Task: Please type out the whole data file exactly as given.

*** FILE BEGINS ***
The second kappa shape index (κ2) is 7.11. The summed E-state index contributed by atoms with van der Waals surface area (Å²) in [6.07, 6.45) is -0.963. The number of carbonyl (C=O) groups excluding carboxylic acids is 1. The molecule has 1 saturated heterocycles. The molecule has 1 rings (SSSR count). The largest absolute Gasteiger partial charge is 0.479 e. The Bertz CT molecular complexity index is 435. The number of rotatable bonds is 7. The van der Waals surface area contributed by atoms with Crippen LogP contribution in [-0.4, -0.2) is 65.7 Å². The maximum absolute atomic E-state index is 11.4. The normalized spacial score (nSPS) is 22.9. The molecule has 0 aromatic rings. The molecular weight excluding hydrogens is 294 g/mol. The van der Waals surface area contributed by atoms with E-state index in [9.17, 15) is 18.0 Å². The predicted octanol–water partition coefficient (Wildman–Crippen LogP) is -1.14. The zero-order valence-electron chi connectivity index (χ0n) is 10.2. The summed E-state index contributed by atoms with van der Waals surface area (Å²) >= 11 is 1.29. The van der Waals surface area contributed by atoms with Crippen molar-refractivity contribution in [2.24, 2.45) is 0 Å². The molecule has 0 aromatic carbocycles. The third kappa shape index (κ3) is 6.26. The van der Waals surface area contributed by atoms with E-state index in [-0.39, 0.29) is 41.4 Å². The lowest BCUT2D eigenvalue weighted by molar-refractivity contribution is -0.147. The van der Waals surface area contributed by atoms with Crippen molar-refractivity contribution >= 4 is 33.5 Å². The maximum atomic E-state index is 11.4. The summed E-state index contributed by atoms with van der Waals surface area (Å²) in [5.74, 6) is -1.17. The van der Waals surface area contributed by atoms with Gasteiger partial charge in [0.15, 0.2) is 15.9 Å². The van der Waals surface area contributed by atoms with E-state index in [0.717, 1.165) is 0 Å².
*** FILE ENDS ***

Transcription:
The second kappa shape index (κ2) is 7.11. The summed E-state index contributed by atoms with van der Waals surface area (Å²) in [6.07, 6.45) is -0.963. The number of carbonyl (C=O) groups excluding carboxylic acids is 1. The molecule has 1 saturated heterocycles. The molecule has 1 rings (SSSR count). The largest absolute Gasteiger partial charge is 0.479 e. The Bertz CT molecular complexity index is 435. The number of rotatable bonds is 7. The van der Waals surface area contributed by atoms with Crippen LogP contribution in [-0.4, -0.2) is 65.7 Å². The maximum absolute atomic E-state index is 11.4. The normalized spacial score (nSPS) is 22.9. The molecule has 0 aromatic rings. The molecular weight excluding hydrogens is 294 g/mol. The van der Waals surface area contributed by atoms with E-state index in [9.17, 15) is 18.0 Å². The predicted octanol–water partition coefficient (Wildman–Crippen LogP) is -1.14. The zero-order valence-electron chi connectivity index (χ0n) is 10.2. The summed E-state index contributed by atoms with van der Waals surface area (Å²) >= 11 is 1.29. The van der Waals surface area contributed by atoms with Crippen molar-refractivity contribution in [2.24, 2.45) is 0 Å². The molecule has 0 aromatic carbocycles. The third kappa shape index (κ3) is 6.26. The van der Waals surface area contributed by atoms with E-state index in [-0.39, 0.29) is 41.4 Å². The lowest BCUT2D eigenvalue weighted by molar-refractivity contribution is -0.147. The van der Waals surface area contributed by atoms with Crippen molar-refractivity contribution >= 4 is 33.5 Å². The maximum atomic E-state index is 11.4. The summed E-state index contributed by atoms with van der Waals surface area (Å²) in [5.74, 6) is -1.17. The van der Waals surface area contributed by atoms with Gasteiger partial charge in [0.15, 0.2) is 15.9 Å². The van der Waals surface area contributed by atoms with E-state index in [0.717, 1.165) is 0 Å².